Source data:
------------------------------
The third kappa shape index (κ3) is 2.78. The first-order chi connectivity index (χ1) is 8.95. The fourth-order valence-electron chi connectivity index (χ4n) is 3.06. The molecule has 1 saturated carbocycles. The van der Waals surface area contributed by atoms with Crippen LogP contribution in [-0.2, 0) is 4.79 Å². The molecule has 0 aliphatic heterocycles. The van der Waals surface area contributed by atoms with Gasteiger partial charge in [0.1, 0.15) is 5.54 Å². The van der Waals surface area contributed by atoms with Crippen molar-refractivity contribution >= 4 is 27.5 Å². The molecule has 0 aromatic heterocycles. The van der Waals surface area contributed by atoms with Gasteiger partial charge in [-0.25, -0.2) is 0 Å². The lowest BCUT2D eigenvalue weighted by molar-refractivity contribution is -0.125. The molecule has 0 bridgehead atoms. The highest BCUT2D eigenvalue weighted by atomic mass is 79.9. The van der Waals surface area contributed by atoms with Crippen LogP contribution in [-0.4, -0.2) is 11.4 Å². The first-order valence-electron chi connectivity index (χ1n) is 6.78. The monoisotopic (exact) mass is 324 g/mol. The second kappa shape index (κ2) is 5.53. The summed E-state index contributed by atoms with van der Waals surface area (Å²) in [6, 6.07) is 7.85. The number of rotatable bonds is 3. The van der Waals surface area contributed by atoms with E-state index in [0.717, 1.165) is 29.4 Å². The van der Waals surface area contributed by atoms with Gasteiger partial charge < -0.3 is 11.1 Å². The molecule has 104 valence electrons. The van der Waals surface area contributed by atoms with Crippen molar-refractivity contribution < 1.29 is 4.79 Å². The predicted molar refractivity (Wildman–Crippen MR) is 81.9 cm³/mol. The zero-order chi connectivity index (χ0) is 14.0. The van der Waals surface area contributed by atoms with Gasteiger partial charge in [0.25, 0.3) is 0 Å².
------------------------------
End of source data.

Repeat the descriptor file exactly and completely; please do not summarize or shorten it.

The third kappa shape index (κ3) is 2.78. The first-order chi connectivity index (χ1) is 8.95. The fourth-order valence-electron chi connectivity index (χ4n) is 3.06. The molecule has 1 saturated carbocycles. The van der Waals surface area contributed by atoms with Crippen LogP contribution in [-0.2, 0) is 4.79 Å². The molecule has 0 aliphatic heterocycles. The van der Waals surface area contributed by atoms with Gasteiger partial charge in [0.1, 0.15) is 5.54 Å². The van der Waals surface area contributed by atoms with Crippen molar-refractivity contribution >= 4 is 27.5 Å². The molecule has 0 aromatic heterocycles. The van der Waals surface area contributed by atoms with Gasteiger partial charge in [-0.25, -0.2) is 0 Å². The lowest BCUT2D eigenvalue weighted by molar-refractivity contribution is -0.125. The molecule has 0 bridgehead atoms. The highest BCUT2D eigenvalue weighted by atomic mass is 79.9. The van der Waals surface area contributed by atoms with Crippen LogP contribution in [-0.4, -0.2) is 11.4 Å². The first-order valence-electron chi connectivity index (χ1n) is 6.78. The monoisotopic (exact) mass is 324 g/mol. The second kappa shape index (κ2) is 5.53. The summed E-state index contributed by atoms with van der Waals surface area (Å²) in [6, 6.07) is 7.85. The number of rotatable bonds is 3. The van der Waals surface area contributed by atoms with E-state index in [0.717, 1.165) is 29.4 Å². The van der Waals surface area contributed by atoms with Gasteiger partial charge < -0.3 is 11.1 Å². The molecule has 104 valence electrons. The van der Waals surface area contributed by atoms with Crippen molar-refractivity contribution < 1.29 is 4.79 Å². The predicted molar refractivity (Wildman–Crippen MR) is 81.9 cm³/mol. The zero-order chi connectivity index (χ0) is 14.0. The van der Waals surface area contributed by atoms with Gasteiger partial charge in [0.25, 0.3) is 0 Å².